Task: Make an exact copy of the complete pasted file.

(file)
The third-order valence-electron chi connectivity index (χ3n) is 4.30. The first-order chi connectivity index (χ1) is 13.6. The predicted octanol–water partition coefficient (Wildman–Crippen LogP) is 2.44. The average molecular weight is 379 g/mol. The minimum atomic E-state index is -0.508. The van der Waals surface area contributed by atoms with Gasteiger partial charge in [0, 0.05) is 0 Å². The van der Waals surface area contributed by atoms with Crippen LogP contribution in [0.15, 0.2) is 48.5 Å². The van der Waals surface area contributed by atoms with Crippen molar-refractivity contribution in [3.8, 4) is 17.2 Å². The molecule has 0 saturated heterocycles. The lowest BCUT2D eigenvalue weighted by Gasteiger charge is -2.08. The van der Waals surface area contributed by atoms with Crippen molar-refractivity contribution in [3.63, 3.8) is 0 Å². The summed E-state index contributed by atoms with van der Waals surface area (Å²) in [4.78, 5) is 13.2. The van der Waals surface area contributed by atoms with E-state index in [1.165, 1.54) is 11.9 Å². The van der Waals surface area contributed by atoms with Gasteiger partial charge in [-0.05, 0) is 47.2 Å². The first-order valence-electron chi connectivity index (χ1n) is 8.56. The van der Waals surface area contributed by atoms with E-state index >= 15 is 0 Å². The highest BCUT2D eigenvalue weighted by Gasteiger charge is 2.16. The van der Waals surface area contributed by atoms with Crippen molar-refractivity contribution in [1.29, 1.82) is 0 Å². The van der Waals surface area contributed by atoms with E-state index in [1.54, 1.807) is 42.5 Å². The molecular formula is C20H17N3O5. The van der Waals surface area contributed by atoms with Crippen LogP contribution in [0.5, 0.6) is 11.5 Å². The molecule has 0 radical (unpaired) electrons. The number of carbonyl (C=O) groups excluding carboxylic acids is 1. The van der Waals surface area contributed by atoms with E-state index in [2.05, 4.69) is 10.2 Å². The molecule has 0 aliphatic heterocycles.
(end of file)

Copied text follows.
The third-order valence-electron chi connectivity index (χ3n) is 4.30. The first-order chi connectivity index (χ1) is 13.6. The predicted octanol–water partition coefficient (Wildman–Crippen LogP) is 2.44. The average molecular weight is 379 g/mol. The minimum atomic E-state index is -0.508. The van der Waals surface area contributed by atoms with Gasteiger partial charge in [0, 0.05) is 0 Å². The van der Waals surface area contributed by atoms with Crippen LogP contribution in [0.15, 0.2) is 48.5 Å². The van der Waals surface area contributed by atoms with Crippen molar-refractivity contribution in [3.8, 4) is 17.2 Å². The molecule has 0 saturated heterocycles. The lowest BCUT2D eigenvalue weighted by Gasteiger charge is -2.08. The van der Waals surface area contributed by atoms with Crippen molar-refractivity contribution in [3.63, 3.8) is 0 Å². The summed E-state index contributed by atoms with van der Waals surface area (Å²) in [4.78, 5) is 13.2. The van der Waals surface area contributed by atoms with E-state index in [1.165, 1.54) is 11.9 Å². The van der Waals surface area contributed by atoms with Gasteiger partial charge in [-0.05, 0) is 47.2 Å². The first-order valence-electron chi connectivity index (χ1n) is 8.56. The van der Waals surface area contributed by atoms with E-state index >= 15 is 0 Å². The highest BCUT2D eigenvalue weighted by Gasteiger charge is 2.16. The van der Waals surface area contributed by atoms with Crippen molar-refractivity contribution in [1.29, 1.82) is 0 Å². The van der Waals surface area contributed by atoms with E-state index in [1.54, 1.807) is 42.5 Å². The molecular formula is C20H17N3O5. The van der Waals surface area contributed by atoms with Crippen LogP contribution in [0.5, 0.6) is 11.5 Å². The molecule has 0 radical (unpaired) electrons. The number of carbonyl (C=O) groups excluding carboxylic acids is 1. The van der Waals surface area contributed by atoms with E-state index in [2.05, 4.69) is 10.2 Å². The molecule has 0 aliphatic heterocycles.